At a time when traditional news organizations are folding at an alarming rate, Village Media stands out as a rare success story. Since launching its first online news site more than 15 years ago, the company has found a way to not just sustain news delivery in its group of chosen communities, but to grow it.
Headquartered in Sault Ste. Marie, Village Media has its origins with the founding of SooToday. com, its first entry into the digital news market. Since then, the company has set up similar sites in North Bay, Elliot Lake, Timmins, Guelph, Barrie, Orillia, and Collingwood.
It additionally has exclusive partner arrangements with Sudbury.com (a sister publication of Northern Ontario Business), owned by Laurentian Publishing; TBNewswatch.com in Thunder Bay, owned by Dougall Media; and HalifaxToday.ca and OttawaMatters.com, both owned by Rogers Media.
Growth has been swift and steady--the current cadre of 12 sites running under the Village Media platform is up from two sites just over four years ago.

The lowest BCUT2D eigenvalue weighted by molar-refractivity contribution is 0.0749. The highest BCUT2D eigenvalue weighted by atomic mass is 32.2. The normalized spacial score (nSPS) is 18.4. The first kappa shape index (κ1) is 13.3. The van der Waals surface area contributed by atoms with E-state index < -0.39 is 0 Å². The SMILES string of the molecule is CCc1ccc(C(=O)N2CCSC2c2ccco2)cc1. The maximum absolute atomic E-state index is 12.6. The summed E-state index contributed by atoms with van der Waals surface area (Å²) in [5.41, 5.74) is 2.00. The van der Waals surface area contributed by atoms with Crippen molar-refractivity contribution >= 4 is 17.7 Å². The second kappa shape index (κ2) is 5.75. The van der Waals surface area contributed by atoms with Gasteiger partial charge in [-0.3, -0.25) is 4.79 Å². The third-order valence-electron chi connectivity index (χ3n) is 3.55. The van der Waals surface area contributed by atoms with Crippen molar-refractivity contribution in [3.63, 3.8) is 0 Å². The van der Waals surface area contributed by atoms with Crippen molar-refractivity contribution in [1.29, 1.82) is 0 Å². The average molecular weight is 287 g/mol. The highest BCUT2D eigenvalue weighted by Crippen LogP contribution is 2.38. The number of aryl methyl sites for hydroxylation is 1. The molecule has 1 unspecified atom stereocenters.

President Jeff Elgie said since Village Media was "born digital," it's not tied to the old ways of presenting news and advertising, as are many of its conventional counterparts.
"We're not hindered with legacy business models, costs, and overhead that are difficult to keep up with as ad revenue shifts around," he said.
"But we're obviously digital first, so everything--the way we publish, the way we write, the way we attract audiences, the focus on the business of digital--to me, sets us apart from other publishers who still have to pay a lot of attention to print."
The key attractant is what Elgie terms a "hyper-local" approach to delivering content to readers. From both editorial and sales standpoints, Village Media has an eagle's eye focus on local markets.
Its sites do include national, world and business news from the Canadian Press (CP), but that only makes up four per cent of the total page viewership in the whole network, he noted.
What users are really interested in, he said, are the local stories, classified ads, obituaries, event pages, and real estate listings, that cater specifically to the cities in which they live.
"Our audience is really trained and really looks at us as local providers of news and community information, and so that to us is key," Elgie said. "We don't want to be a national news source; we have it there more to provide credibility for us. The association to CP and national news content is good, but we don't...